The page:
Wild tur­keys re­duce tick risk

Annapolis Valley Register - - OPINION - Jim Vib­ert

Nova Sco­tia’s Nat­u­ral Re­sources De­part­ment re­cently of­fered some gra­tu­itous ad­vice, gleaned from a sign at the wildlife park it runs on the Colch­ester County side of the Shube­nacadie River. ‘Don’t fed the bears.’

The ad­mo­ni­tion is re­quired at the park, where peo­ple will mis­judge a caged varmint as a tamed crit­ter, but do you re­ally need to be told not to serve lunch to that 400-pound black bear loung­ing in your yard?

No, you don’t. Or at least, you shouldn’t. Nat­u­ral se­lec­tion took care of you back when Ne­an­derthals were still shar­ing the soil with Homo Sapi­ens, and soft­hearted and headed beast-feed­ers be­came part of the repast. The fool­hardy gene re­ceded, and the self-preser­va­tion gene be­came dom­i­nant un­til re­cently when the for­mer mys­te­ri­ously re-emerged among some ur­ban dwellers who have come to con­fuse fur with friendly.

What could be cuter than a rac­coon gnaw­ing on the hand that briefly held the car­rot in­tended as the meal.

Ur­ban an­i­mals used to refer to the co­hort I ran with in my 20s. To­day, if you go to Truro and don’t see a deer you likely missed the turnoff and you’re in New Glas­gow.

And, yes, lots of folks in my home­town think the deer are just dar­ling. They feed them and so add to the grow­ing herd and dis­cour­age pesky mo­tor­cy­clists from tak­ing a trip to Vic­to­ria Park. The park’s no prob­lem. It’s too rugged for the deer, but Young Street at dusk can be a doe-dodg­ing lif­erisk­ing ride.

The pro-deer lobby in Truro says things that on the sur­face seem worth con­sid­er­a­tion like: “They (the deer) were here be­fore we (the peo­ple) were, so they have a right to eat your let­tuce.” Ex­cept when Charlie Archibald in­cor­po­rated Truro in 1875 there wasn’t a white tail in Nova Sco­tia. They were in­tro­duced al­most a quar­ter cen­tury later.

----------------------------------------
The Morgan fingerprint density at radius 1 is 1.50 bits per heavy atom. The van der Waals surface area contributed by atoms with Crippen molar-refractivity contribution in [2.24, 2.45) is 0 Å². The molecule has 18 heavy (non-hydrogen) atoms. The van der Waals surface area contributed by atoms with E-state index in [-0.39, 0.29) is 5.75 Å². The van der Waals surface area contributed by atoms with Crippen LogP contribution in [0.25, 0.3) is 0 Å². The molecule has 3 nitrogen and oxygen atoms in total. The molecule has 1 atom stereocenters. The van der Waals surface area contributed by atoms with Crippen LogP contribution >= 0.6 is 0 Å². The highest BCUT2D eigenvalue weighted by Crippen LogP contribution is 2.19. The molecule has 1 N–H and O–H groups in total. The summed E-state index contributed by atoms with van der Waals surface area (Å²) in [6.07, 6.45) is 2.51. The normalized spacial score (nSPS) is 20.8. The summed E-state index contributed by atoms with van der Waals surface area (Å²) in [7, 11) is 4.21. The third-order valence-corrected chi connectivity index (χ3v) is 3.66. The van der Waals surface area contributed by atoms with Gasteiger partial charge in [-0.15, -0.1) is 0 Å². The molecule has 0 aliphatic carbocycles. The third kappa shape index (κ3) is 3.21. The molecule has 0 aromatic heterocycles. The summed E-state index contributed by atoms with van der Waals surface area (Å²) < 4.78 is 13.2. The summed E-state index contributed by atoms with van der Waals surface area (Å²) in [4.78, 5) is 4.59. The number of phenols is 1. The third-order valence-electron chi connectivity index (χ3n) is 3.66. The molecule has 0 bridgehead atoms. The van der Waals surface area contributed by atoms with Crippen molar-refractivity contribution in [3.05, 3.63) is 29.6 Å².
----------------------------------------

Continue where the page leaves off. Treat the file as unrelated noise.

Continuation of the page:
Facts can’t com­pete with the emo­tional delu­sions of self­anointed saviours who have de­cided that the beasts of the land are truly the least among us and so, ac­cord­ing to Luke, the great­est. These folks are tough to con­vince that a squir­rel is a rat with a ge­net­i­cal­ly­mod­i­fied tail and great PR man. Best not try.

It is prob­a­bly mere co­in­ci­dence that a group near Truro has re­vived the drive to in­tro­duce wild tur­keys to the prov­ince. The same de­part­ment that warns you not to feed the bears has re­jected wild tur­key – the bird not the bour­bon – in­tro­duc­tion to the prov­ince, based on some science and con­sul­ta­tions with folks who like their birds on the wing not un­der­foot.

The wild tur­key lobby gained a po­ten­tially pow­er­ful ally re­cently in the per­son of CBRM mayor and Tory lead­er­ship hope­ful Ce­cil Clarke.

“Not only do these birds of­fer a sig­nif­i­cant eco­nomic op­por­tu­nity, but they are also known for eat­ing in­sects — like ticks. The tick pop­u­la­tion in Nova Sco­tia has sky-rock­eted this spring and the risk of Lyme disease is at an all-time high,” the would-be premier wrote on his Face­book page.

Clarke said if he’s premier he’ll take up the ef­fort to bring wild tur­keys to Nova Sco­tia and even help or­ga­nize the an­nual tur­key shoot, although he may have phrased that last part dif­fer­ently.

Ex­actly how many wild tur­keys we’ll need to rid the place of deer ticks is hard to de­ter­mine, but its prob­a­bly a lot, so that the risk of trip­ping over one when you’re walk­ing in the woods is roughly equiv­a­lent to your cur­rent chances of con­tract­ing Lyme Disease.

Ah, but pol­i­tics is about balanc­ing the risks and re­wards. And the re­wards from shoot­ing, pluck­ing, clean­ing and cook­ing your very own wild bird at Thanks­giv­ing are hard to over­state, although I think I just did.

Talk­ing tur­key re­minds me of a visit a few years back to the Blue Ridge Moun­tains, where you’ll find some of the big­gest, ugli­est birds you’re ever go­ing to see. Un­sure ex­actly what they were, I asked a lo­cal.

“That’s a tur­key buz­zard. Don’t you have tur­key buz­zards where you come from?” Assured we do not, my in­cred­u­lous wildlife in­struc­tor won­dered: “What eats stuff when it dies?” What, in­deed.

Maybe it’s tur­key buz­zards Nova Sco­tia needs. Ap­par­ently, it’d save on the cost of clean­ing up all the rac­coon, por­cu­pine, deer and, if there’s a Premier Clarke, tur­key car­casses ly­ing around.

Newspapers in English

Newspapers from Canada

© PressReader. All rights reserved.